Gov. Andrew M. Cuomo sidestepped questions Sunday about not attending the previous night's Working Families Party convention, where some party members booed him when he addressed the group by video.
Instead, Cuomo insisted the important convention outcome was the nomination he secured.
"Look, it's very simple at these political conventions. You either win or you lose, and I won," Cuomo said at Manhattan's Celebrate Israel Parade. "And I'm very happy to have their support."
Cuomo, a Democrat running for re-election who has been criticized by some liberals for cutting taxes for big businesses, earned the progressive Working Families Party nomination Saturday at the Albany convention. He received 58.7 percent of the vote, with his challenger, Fordham University law professor Zephyr Teachout, seizing 41.3 percent.
Sunday, Cuomo called the Democratic Party a big tent with all members seeking to express their opinions.
"So part of being a Democrat is the lively debate among the people in the party, but at the end of the day, I won the endorsement and that's what's really relevant," he said.
In exchange, Cuomo agreed to sign off on a more liberal agenda, including seeking passage of a public campaign finance system to limit big donors' influence and flipping control of the State Senate to the Democrats by campaigning against Republicans he may have previously backed.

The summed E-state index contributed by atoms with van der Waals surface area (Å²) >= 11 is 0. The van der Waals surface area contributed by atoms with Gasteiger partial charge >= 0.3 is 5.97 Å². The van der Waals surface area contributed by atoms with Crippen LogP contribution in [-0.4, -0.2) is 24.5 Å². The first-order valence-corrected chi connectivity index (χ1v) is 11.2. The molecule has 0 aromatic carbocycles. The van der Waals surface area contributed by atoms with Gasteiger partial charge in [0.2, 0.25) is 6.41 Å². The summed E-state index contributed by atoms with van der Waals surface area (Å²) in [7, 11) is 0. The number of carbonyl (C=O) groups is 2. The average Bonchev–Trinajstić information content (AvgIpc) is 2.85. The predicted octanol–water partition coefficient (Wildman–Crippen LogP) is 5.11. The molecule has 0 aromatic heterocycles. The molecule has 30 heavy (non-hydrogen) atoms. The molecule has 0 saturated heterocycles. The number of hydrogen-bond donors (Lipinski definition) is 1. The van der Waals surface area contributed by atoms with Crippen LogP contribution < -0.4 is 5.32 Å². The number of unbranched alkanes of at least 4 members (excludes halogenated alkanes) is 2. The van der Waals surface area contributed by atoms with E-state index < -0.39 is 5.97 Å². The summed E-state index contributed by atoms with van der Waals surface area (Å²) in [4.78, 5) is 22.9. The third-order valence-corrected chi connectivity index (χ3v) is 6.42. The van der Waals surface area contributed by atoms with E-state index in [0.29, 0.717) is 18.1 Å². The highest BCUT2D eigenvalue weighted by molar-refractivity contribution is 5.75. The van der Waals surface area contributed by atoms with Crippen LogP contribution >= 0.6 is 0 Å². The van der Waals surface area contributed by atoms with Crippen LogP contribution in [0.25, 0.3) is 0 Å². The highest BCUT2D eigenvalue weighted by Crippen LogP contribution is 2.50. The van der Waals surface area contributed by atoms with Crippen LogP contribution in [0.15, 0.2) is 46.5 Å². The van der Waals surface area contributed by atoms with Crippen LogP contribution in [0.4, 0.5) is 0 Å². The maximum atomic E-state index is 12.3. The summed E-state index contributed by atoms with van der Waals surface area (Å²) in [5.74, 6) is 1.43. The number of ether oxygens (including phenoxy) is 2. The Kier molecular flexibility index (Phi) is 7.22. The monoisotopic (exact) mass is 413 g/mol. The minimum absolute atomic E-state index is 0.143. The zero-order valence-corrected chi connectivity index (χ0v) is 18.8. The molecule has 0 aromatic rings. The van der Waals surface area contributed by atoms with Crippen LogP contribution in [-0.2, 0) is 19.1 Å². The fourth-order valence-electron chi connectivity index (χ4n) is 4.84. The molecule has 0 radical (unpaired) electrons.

But Cuomo, whose campaign ads have stressed bipartisan cooperation, said he would not blindly support all Democrats.
"It's not as easy as saying, you know, 'All Democrats are good, all Republicans are bad or vice versa.' You have to also look at the issues," he said.
Cuomo's Republican challenger, Westchester County Executive Rob Astorino, who won the Conservative Party's nomination Saturday night in Rockville Centre, accused the governor of having "no political soul."
"He just sold out New York for his own political future," Astorino said at the parade, referring to the deal Cuomo struck to earn the Working Families Party support.
Astorino criticized Democratic deals as bad for the state.
"As they're cutting their deals on the side, the Democrats in Albany for the most part, what we get is, nobody's paying attention to the economy," Astorino said. "Nobody's helping create jobs. Nobody's worried about education."